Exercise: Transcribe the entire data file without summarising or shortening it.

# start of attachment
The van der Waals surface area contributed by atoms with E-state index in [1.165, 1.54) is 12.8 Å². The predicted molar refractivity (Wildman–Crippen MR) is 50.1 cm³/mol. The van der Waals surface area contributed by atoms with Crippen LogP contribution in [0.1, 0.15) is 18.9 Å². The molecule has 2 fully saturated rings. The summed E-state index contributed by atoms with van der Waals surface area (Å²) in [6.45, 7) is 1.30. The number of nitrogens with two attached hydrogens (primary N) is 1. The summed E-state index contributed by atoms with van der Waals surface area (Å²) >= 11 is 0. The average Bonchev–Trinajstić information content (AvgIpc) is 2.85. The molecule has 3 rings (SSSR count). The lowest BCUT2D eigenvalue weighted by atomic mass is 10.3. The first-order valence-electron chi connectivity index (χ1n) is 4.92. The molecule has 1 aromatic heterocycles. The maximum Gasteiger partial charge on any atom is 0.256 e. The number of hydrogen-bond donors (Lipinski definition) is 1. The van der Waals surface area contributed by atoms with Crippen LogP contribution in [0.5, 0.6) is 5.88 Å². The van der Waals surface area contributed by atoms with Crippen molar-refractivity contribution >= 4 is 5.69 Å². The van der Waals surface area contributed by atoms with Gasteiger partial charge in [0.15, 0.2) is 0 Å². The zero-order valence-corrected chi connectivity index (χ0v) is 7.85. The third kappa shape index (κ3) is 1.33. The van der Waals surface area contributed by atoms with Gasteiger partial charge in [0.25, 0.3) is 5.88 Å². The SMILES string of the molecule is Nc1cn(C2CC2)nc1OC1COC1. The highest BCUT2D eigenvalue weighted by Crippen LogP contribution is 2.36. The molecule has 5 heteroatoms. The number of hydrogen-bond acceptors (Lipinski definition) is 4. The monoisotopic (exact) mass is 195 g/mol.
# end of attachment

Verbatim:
The van der Waals surface area contributed by atoms with E-state index in [1.165, 1.54) is 12.8 Å². The predicted molar refractivity (Wildman–Crippen MR) is 50.1 cm³/mol. The van der Waals surface area contributed by atoms with Crippen LogP contribution in [0.1, 0.15) is 18.9 Å². The molecule has 2 fully saturated rings. The summed E-state index contributed by atoms with van der Waals surface area (Å²) in [6.45, 7) is 1.30. The number of nitrogens with two attached hydrogens (primary N) is 1. The summed E-state index contributed by atoms with van der Waals surface area (Å²) >= 11 is 0. The average Bonchev–Trinajstić information content (AvgIpc) is 2.85. The molecule has 3 rings (SSSR count). The lowest BCUT2D eigenvalue weighted by atomic mass is 10.3. The first-order valence-electron chi connectivity index (χ1n) is 4.92. The molecule has 1 aromatic heterocycles. The maximum Gasteiger partial charge on any atom is 0.256 e. The number of hydrogen-bond donors (Lipinski definition) is 1. The van der Waals surface area contributed by atoms with Crippen LogP contribution in [0.5, 0.6) is 5.88 Å². The van der Waals surface area contributed by atoms with Crippen molar-refractivity contribution >= 4 is 5.69 Å². The van der Waals surface area contributed by atoms with Gasteiger partial charge in [0.15, 0.2) is 0 Å². The zero-order valence-corrected chi connectivity index (χ0v) is 7.85. The third kappa shape index (κ3) is 1.33. The van der Waals surface area contributed by atoms with Gasteiger partial charge in [0.25, 0.3) is 5.88 Å². The SMILES string of the molecule is Nc1cn(C2CC2)nc1OC1COC1. The highest BCUT2D eigenvalue weighted by Crippen LogP contribution is 2.36. The molecule has 5 heteroatoms. The number of hydrogen-bond acceptors (Lipinski definition) is 4. The monoisotopic (exact) mass is 195 g/mol.